An alien in a foreign land stands out because they are different. They speak a different language (or at least with an accent), they dress differently, celebrate different holidays, and have different values. According to the New Testament a Christian is to be different, like a stranger in a strange land. I have used this verse time and time again in my ponderings, but here it is one more time:
11 Dear friends, I urge you as aliens and exiles to keep on abstaining from the desires of the flesh that wage war against the soul. 12 Continue to live such upright lives among the Gentiles that, when they slander you as evildoers, they may see your good works and glorify God when he visits them in judgment. (1 Peter 2:11-12; ISV)
How does the apostle Peter want us to live? As aliens and exiles! We are displaced. We are not at home. I want you to catch this: when we live no differently than the world we are no better off than the world. God isn’t interested in people who will merely confess Him and believe in Him, everyone is going to do that anyway. What God wants is a people who will live by faith. People who will be motivated by a different set of desires. People who live by a different set of standards. People who love people no one else will love. People who will remember they are on a journey to get home. What is the value of believing in Jesus if that belief doesn’t change your life? Is such a belief really faith?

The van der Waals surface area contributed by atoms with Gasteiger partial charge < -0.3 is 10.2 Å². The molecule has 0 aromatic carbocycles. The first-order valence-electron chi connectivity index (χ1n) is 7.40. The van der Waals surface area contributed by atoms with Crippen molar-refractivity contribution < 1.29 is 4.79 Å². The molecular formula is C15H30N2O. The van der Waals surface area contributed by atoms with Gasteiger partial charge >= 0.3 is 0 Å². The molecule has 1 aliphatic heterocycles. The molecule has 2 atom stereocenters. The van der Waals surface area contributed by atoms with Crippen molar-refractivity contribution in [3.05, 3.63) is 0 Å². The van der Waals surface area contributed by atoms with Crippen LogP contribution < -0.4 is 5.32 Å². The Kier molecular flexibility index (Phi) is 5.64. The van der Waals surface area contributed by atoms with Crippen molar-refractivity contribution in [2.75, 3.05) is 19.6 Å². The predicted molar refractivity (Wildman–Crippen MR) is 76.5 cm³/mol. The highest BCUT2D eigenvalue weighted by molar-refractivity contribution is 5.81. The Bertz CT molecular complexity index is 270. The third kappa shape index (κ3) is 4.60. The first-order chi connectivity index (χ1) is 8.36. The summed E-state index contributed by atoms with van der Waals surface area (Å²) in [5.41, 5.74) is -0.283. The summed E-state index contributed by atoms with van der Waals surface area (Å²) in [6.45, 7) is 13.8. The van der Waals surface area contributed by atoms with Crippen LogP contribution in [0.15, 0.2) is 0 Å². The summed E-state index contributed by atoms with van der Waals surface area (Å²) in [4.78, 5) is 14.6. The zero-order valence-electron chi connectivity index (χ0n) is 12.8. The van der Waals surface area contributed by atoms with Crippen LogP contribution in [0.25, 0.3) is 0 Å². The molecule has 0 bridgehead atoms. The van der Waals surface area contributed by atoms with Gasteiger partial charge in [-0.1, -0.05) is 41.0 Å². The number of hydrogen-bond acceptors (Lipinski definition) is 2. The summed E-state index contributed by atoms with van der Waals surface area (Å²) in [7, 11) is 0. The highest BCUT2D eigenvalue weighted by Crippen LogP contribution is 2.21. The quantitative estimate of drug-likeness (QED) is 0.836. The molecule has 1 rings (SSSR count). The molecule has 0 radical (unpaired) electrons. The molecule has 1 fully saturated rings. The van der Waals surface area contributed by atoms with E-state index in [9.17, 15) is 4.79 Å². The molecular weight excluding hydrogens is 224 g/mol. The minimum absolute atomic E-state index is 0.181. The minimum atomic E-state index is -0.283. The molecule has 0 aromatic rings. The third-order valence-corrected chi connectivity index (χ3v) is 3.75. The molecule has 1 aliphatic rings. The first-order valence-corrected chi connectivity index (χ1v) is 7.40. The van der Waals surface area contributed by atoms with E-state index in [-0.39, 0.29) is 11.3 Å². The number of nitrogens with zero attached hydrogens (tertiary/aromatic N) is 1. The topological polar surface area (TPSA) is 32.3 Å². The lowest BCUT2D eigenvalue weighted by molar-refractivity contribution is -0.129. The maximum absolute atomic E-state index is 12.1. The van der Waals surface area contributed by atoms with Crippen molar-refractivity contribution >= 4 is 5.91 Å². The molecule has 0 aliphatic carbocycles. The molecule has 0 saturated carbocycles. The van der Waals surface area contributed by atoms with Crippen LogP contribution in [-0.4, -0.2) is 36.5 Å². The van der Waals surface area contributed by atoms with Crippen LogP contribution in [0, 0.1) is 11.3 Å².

Read what Erwin McManus wrote in The Barbarian Way:
“From the moment we become citizens of the kingdom of God, we become aliens and strangers in a world that chooses to live absent of God. From the first step taken to follow Jesus, we are out of step with the rest of the world. Once your life is in sync with the story of God, you become out of sync with any story that attempts to ignore or eliminate God. You are a stranger to them, an alien among them, a nomadic wanderer who, while refusing to be rooted in this life, seems to somehow enjoy this life most.” (p. 93)
Are you walking out of step with the world? I am afraid that most of us aren’t. Sure we may have morality issues with how the sinners live, but our hopes and dreams are wrapped up in the very same things the world hopes and dreams for. Success, money, happiness, and love. The list could go on, but the point is that while we are morally different from the world we are not spiritually different from them. That my friends was one of the problems Jesus had with the Pharisees. They looked good on the outside, but the inside they were filled with dead men’s bones. White washed tombs. We need to quite fooling ourselves that be different from the world is just about morals. Being different from the world primarily has to do with our desires, dreams, attitudes, and thoughts.
I am coming to believe that one of the ways we truly begin to live differently than the rest of the world is to begin to desire heaven. An exile doesn’t put down roots in the land he is living. Instead he hopes and dreams for his home and thinks of ways to one day return. How can we think about settling for the things of this world when God is offering us so much more? How can we think about being like the citizens of the world when God is calling us to be citizens of heaven? This world is not our home so let us not act like it is.
- Point to Ponder: When we live no differently than the world we are no better off than the world.
- Passage to Remember: 1 Peter 2:11-12
- Question to Consider: Are you living out of step with the world?